We are still left at the end of this study asking the question, if being actual is all there is to being, then what does it mean to be actual? Can we analyse these terms any further? Why is it not possible for there to be some form of immaterial actual being, or an a-temporal actual being? After all, according to Armstrong the future, at least, is actual. But, then, what does it mean for the future to be actual? Another question that we want to ask concerns concepts and ideas. Do these have Being? What is the ontological status of their Being? Armstrong admits that his metaphysical system, based upon his basic presupposition of Naturalism, has difficulty with the philosophy of mind. I would suggest that his system also has difficulty explaining what it is that distinguishes a human corpse from a live human. How it is that rational animals are able to distinguish between universals, properties, states of affairs, and the physical world that present these concepts (are concepts physical) to the rational animal? Finally, Armstrong’s theory will also have difficulty dealing with change. For example, how is it that a thing maintains its identity through change?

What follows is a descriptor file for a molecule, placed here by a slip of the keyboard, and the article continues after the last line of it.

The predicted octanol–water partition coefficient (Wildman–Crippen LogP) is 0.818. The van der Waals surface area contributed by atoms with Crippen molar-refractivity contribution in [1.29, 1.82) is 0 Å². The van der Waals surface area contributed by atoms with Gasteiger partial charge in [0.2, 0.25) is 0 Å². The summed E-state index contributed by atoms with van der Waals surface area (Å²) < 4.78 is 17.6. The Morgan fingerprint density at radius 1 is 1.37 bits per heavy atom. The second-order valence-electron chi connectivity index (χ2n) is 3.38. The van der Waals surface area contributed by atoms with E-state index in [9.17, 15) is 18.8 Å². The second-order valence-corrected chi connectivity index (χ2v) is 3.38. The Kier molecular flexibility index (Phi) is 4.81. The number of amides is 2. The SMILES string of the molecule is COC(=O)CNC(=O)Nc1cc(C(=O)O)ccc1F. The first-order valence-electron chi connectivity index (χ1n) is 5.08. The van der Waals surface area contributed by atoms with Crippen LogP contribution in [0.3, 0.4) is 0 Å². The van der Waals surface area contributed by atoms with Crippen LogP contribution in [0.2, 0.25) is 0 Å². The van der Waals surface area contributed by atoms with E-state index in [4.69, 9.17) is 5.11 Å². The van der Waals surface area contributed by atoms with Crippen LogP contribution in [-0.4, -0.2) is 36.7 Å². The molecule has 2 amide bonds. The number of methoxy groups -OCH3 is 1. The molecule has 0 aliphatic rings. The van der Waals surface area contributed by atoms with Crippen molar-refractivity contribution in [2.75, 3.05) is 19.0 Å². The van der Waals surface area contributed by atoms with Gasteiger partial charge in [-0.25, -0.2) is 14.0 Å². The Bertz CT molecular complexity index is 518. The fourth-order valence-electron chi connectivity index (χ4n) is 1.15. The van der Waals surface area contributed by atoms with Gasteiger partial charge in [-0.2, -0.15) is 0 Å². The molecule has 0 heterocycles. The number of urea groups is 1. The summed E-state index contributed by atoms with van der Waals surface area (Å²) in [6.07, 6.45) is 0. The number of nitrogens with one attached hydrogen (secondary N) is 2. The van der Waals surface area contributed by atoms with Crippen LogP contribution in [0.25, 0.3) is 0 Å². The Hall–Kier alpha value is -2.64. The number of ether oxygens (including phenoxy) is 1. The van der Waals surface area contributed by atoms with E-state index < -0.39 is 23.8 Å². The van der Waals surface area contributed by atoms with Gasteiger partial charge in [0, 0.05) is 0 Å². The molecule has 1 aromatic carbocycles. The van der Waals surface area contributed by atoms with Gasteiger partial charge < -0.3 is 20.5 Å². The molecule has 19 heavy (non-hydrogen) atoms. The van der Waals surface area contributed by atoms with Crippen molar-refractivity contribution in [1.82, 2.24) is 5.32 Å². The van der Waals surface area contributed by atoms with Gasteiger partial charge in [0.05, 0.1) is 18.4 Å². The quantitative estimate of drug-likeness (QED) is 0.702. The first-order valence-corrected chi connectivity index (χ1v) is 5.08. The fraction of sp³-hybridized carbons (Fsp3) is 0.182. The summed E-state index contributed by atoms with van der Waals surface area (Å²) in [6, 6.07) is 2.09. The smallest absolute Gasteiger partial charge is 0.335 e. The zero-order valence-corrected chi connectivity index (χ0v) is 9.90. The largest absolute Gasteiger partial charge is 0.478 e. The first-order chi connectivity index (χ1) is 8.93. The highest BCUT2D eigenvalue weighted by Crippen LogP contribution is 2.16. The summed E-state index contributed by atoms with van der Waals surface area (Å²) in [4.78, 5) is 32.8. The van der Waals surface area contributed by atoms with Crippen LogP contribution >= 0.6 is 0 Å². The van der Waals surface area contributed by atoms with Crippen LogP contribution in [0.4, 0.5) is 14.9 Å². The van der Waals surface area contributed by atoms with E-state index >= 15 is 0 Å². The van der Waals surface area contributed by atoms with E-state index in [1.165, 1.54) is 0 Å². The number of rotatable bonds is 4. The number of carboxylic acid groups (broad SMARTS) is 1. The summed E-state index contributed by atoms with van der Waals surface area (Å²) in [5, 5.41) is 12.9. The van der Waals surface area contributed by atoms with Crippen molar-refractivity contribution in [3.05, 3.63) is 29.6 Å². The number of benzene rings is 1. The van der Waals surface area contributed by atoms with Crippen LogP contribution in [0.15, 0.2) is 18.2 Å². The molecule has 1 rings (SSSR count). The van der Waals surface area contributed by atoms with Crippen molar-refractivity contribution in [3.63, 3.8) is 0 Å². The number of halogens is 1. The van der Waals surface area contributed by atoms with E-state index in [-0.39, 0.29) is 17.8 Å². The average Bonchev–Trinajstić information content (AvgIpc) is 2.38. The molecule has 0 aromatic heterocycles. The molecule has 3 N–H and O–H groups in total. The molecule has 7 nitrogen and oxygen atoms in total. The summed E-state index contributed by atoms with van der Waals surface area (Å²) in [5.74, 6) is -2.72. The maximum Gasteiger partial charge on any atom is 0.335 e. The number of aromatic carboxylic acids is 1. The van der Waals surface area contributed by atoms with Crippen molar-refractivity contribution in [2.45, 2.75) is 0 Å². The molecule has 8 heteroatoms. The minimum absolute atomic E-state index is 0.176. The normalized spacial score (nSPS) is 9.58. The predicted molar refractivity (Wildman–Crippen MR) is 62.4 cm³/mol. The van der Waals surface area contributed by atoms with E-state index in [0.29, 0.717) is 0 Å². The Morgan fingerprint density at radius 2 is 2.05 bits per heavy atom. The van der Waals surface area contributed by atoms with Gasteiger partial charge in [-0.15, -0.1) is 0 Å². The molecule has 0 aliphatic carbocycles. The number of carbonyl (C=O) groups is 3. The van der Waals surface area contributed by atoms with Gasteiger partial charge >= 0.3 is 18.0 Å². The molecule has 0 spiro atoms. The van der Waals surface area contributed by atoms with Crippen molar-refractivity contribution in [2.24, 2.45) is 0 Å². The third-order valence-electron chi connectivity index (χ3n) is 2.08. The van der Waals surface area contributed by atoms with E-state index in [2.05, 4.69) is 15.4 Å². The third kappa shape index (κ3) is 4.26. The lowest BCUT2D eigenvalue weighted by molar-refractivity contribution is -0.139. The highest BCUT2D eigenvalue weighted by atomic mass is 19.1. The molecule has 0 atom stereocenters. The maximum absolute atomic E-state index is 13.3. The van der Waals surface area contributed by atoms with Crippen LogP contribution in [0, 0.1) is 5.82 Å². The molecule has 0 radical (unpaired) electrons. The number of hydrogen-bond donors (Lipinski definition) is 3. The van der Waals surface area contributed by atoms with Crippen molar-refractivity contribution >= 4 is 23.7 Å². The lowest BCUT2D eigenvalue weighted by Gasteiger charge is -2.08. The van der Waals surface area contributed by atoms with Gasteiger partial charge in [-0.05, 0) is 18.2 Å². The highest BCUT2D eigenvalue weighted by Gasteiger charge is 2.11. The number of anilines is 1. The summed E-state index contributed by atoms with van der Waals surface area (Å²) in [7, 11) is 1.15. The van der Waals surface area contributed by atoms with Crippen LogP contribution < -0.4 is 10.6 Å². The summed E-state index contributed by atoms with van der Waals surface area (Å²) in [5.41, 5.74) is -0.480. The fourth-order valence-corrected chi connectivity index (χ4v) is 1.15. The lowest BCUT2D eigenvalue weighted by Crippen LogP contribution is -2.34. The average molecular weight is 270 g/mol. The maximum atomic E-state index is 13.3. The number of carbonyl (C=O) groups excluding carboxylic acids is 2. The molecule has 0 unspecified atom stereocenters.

D. M. Armstrong, Sketch for a Systematic Metaphysics (Oxford: Oxford University Press, 2010), viii, ix.
This raises a further question: Does a concept have being?
Ibid. Cf. Ibid., 26. On page 17 he seems to equate states of affairs with ordinary objects.
Ibid., 76, 78.